Published on February 29th, 2012 | by Zachary Shahan15
World’s Oldest Nuclear Power Plant Shuts Down Today
February 29th, 2012 by Zachary Shahan
Today, in the UK, the world’s oldest nuclear power plant shut down. Actually, it did so just a few hours ago.
The British nuclear power plant, which had been running for 44 years, shut down at about 11:00 GMT (or 6:00 am EST) today. The area may not be without nuclear power for too long, though. Another nuclear power plant is planned for a site nearby — it is supposed to go up by 2025.
Do the residents care? Well, it seems they don’t have much choice in the matter.
“Some local residents who have lived in this quaint village for decades say they had no choice when the plant was first built in the 1960s and have little prospect of preventing a new station now, given that the Oldbury site has already been shortlisted for new nuclear plants by the government,” Reuters reports.
“A joint venture of two German utilities, E.ON and RWE, plans to build a new Oldbury nuclear plant more than six times the capacity of the current station by 2025, relying on a strong government drive in favour of nuclear power to help reduce carbon emissions.”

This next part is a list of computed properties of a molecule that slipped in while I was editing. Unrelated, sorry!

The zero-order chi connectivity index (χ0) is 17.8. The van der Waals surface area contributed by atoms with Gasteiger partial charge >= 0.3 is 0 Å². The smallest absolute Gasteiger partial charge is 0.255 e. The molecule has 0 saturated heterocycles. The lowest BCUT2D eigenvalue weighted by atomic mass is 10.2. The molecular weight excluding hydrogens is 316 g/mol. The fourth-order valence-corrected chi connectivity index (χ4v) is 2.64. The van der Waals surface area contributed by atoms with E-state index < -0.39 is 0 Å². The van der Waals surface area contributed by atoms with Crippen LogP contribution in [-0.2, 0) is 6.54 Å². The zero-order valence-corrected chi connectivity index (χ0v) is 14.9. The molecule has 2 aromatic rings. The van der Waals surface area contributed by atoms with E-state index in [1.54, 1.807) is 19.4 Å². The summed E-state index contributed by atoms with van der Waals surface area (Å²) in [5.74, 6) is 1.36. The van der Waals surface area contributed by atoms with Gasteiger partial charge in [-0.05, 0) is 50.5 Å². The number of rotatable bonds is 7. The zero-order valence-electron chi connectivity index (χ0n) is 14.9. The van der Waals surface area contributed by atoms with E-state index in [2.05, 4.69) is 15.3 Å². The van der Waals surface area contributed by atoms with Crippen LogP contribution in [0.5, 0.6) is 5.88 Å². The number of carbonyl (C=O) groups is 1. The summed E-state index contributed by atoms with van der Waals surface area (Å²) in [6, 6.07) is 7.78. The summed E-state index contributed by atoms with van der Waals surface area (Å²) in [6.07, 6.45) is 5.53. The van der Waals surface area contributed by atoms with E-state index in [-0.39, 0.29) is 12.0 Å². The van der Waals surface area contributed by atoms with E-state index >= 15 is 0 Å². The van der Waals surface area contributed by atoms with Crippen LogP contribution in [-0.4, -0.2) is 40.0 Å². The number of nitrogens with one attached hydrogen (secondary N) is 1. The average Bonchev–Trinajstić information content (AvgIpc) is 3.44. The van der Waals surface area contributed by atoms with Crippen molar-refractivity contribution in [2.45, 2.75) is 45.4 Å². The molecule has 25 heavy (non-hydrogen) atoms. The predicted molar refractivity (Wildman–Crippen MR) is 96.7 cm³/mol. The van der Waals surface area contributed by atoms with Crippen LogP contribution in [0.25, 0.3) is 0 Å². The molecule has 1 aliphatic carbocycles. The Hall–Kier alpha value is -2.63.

Residents are particularly opposed to the cooling towers that would be included in the proposed pressurized water reactors (PWR) the power plant is supposed to use, which would likely spoil the resident’s view of the surrounding landscape. But Horizon, the German joint venture behind the power plant, brushes the concern aside, noting that they’d just be about 15 meters (49 feet) higher than the existing reactor buildings. Oh, that’s all? (Sarcasm)
Photographer Christopher Peterson has created a couple of impressions of what the power plant would look like with the four cooling towers, above and below.
“The project is early in the planning stages, and Horizon is still far away from applying for necessary planning and environmental permits from UK agencies and the local government, which will give Olbury-on-Severn residents a say,” Reuters reports.
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